These Are the Tools Everyone Needs

Tool Education


Usually, a tool chest begins with a modest investment from a new homeowner, who doesn’t have much experience with DIY projects. However, it expands and inflates over time, because each task and objective gives a boost to skill and proficiency.


In light of this learning journey, TOH has built a series of tool chests for amateurs, people with some skill, and really experienced DIY nuts. Don’t forget that you can’t really call yourself a DIY pro unless your chest has a good range of tools from all levels of skill.


You can’t only have the top level devices, because then you’re missing out on some fundamental bits and pieces.


Skill Set: Amateur


If you’re an amateur, start with the following hand tools. These are the tools everyone needs, so it makes sense to begin here and build up your skills.



Screwdrivers have a surprising elegance to them considering their toughness and brawn. They are used to carry out all sorts of tasks, from securing cabinet components to fitting light switches, and lifting the lids off paint tins.


This screwdriver kit includes ten pieces. They cover all of the most common screw heads, such as slotted and Phillips. There are some wider, squatter tools for levering and leveraging too, if you need it.


Tape Measure


The tape measure is one of the most important pieces of kit you can own. You’ll need it to measure shelves, pick out lumber, and hang new doors.


This (12 foot) tape measure is housed in a sturdy green case, so you’ll always be able to spot it quickly, even in the shed.



If you want your screwdrivers, screws, and bolts to stay safe, you’ll need a secure toolbox for storage. Pick one with lift out or lift up compartments, so you can keep little pieces in separate drawers.


This toolbox is made out of strong plastic and it’s big enough to fit pretty much anything that you might need inside. There is a single metal fastener on the front, so that you can ensure the safety of your tools at all times.




The handsaw is a saw that I recommend over a traditional power saw. It is easier to use and it won’t be as fiddly as a full size device. They are also really great at chipping and trimming wood. Not only that but they can mold stock too, as they slice on the pull and push strokes.



For power and a reasonable amount of precision, you want a 16-ounce claw hammer, with a smooth front. It provides just the right balance of strength and good handling. Use it to hang nails for picture frames, put flat pack furniture together, and construct tree houses for the kids.


This Plumb hammer has a fibreglass handle, which is almost indestructible. We don’t advise you to go throwing it around the room, but you don’t have to worry about dropping it.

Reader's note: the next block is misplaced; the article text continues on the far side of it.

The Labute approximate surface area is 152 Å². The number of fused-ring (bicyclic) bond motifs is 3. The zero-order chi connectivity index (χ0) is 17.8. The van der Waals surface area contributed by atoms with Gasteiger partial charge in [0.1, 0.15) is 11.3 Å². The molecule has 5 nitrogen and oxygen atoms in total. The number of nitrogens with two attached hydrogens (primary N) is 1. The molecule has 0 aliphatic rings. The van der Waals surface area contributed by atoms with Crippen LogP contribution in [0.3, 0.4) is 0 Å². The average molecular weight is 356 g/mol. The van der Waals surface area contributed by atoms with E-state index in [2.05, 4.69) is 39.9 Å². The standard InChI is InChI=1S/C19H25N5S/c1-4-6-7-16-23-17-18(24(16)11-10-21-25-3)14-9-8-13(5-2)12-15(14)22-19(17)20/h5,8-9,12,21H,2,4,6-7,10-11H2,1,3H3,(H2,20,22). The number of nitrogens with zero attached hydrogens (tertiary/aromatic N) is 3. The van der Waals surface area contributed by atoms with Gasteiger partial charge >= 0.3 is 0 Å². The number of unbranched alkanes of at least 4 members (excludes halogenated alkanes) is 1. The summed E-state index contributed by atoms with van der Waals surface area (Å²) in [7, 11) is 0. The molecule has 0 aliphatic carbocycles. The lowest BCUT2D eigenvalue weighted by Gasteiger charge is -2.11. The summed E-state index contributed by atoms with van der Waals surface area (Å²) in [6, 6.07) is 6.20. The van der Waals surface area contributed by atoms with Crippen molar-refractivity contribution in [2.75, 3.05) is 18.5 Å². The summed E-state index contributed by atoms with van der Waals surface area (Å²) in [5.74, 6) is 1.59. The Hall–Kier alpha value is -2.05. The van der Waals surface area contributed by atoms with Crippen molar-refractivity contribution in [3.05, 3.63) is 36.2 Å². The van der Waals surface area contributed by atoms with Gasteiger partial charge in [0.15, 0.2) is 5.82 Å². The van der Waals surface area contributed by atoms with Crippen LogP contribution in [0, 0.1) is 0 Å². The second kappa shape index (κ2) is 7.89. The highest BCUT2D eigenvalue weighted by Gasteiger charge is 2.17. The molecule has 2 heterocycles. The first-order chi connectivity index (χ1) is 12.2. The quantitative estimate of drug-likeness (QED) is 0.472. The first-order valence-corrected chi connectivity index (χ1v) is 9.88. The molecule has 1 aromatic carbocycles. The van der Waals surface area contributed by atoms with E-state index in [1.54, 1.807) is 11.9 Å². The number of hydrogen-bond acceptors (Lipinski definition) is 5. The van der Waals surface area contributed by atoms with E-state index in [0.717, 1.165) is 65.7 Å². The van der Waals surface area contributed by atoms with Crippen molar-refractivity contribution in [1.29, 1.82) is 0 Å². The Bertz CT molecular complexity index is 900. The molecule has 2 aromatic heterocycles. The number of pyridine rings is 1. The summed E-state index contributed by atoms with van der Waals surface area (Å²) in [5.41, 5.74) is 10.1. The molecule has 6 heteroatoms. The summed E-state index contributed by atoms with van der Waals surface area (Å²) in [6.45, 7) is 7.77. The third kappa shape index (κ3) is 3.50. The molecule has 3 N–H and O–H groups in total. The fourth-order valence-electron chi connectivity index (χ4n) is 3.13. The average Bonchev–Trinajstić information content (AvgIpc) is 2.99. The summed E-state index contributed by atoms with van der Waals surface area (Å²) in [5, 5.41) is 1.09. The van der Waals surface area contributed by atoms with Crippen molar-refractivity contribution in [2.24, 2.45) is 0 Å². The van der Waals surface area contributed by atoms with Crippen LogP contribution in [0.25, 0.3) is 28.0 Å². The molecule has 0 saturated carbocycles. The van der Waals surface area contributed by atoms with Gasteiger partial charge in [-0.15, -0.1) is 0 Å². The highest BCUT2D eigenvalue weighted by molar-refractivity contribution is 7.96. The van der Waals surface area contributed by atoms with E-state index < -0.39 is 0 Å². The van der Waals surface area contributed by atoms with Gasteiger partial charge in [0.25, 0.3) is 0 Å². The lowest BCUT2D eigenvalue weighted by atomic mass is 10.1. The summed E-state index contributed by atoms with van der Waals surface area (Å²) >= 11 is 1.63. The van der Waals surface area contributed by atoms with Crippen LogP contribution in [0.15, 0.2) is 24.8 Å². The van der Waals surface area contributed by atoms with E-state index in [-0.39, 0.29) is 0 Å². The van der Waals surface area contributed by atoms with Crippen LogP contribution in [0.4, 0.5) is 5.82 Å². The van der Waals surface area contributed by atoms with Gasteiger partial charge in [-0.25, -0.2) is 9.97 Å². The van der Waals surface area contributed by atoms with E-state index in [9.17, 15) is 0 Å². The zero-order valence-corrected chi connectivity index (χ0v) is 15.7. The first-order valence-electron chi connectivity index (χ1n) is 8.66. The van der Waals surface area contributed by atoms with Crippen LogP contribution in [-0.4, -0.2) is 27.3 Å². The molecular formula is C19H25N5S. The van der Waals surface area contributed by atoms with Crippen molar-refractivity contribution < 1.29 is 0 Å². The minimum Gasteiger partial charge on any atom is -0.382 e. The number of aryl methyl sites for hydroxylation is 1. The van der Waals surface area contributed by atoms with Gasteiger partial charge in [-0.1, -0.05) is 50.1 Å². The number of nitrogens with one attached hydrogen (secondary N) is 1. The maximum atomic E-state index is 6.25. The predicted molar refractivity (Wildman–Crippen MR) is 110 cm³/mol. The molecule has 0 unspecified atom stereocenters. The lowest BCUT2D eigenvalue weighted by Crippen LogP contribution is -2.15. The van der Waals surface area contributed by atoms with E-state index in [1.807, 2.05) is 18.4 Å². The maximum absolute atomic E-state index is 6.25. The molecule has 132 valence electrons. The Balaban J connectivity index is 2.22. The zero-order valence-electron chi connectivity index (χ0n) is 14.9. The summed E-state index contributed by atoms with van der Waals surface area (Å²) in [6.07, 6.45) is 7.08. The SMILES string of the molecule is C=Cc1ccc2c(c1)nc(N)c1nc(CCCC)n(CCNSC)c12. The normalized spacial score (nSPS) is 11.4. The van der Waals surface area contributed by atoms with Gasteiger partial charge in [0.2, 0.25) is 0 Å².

Duct Tape


There’s nothing like duct tape when it comes to emergency repairs. It won’t last forever, but it will do the job until you can find a more permanent solution.


Make sure that your duct tape has a thick, fibrous backing. This is what makes it so strong and ensures that broken bits stay together.


Rechargeable Torch

The beauty of a rechargeable torch is that you won’t ever get stuck in a sticky situation, after a power cut. All you have to do is dig it out of the drawer and charge it in a wall socket, if it doesn’t already have power. No more fumbling around for old batteries.


Your torch is an essential item, so keep it safe and well maintained. You never know when you’re going to need it to venture into the basement and fix a breaker.




Pliers are normally used to pull at tough, rigid materials. For instance, you might use a pair of pliers to straighten out a bent prong on a plug. Or, you could use them to pull a stubborn nail out of a piece of timber.


This pair of ChannelLock pliers is one of the best on the market. It is actually an interchangeable device, which can be used with a needle nose, tongue and groove, slip joint, or side cutting attachment.


Multi Knife

You’ll never be caught in an awkward or frustrating situation again if you keep a trusty multi knife around the house. They can prise open boxes, sharpen blunt pencils, chip wood, and pop the tops of beer bottles (if you’re deft enough).


It is worth splashing out on a knife with a rubber handle and a compartment for spare blades. That way, you can swap the existing one out when it gets dull. Trying to cut with a dull blade can be really dangerous, so keep an eye on its condition – and swap for a new one when needed.


Adaptable Wrench

If you want to put together things like swing sets and kitchen appliances, you’ll need a tough and adaptable wrench. They are particularly useful when it comes to installing and repairing plumbing.
These Crescent wrenches are six and ten inches in length (including the handles). It is a good idea to pick a wrench with a bigger handle, because it will give you more power when you’re putting force behind something stubborn such as a jammed bolt.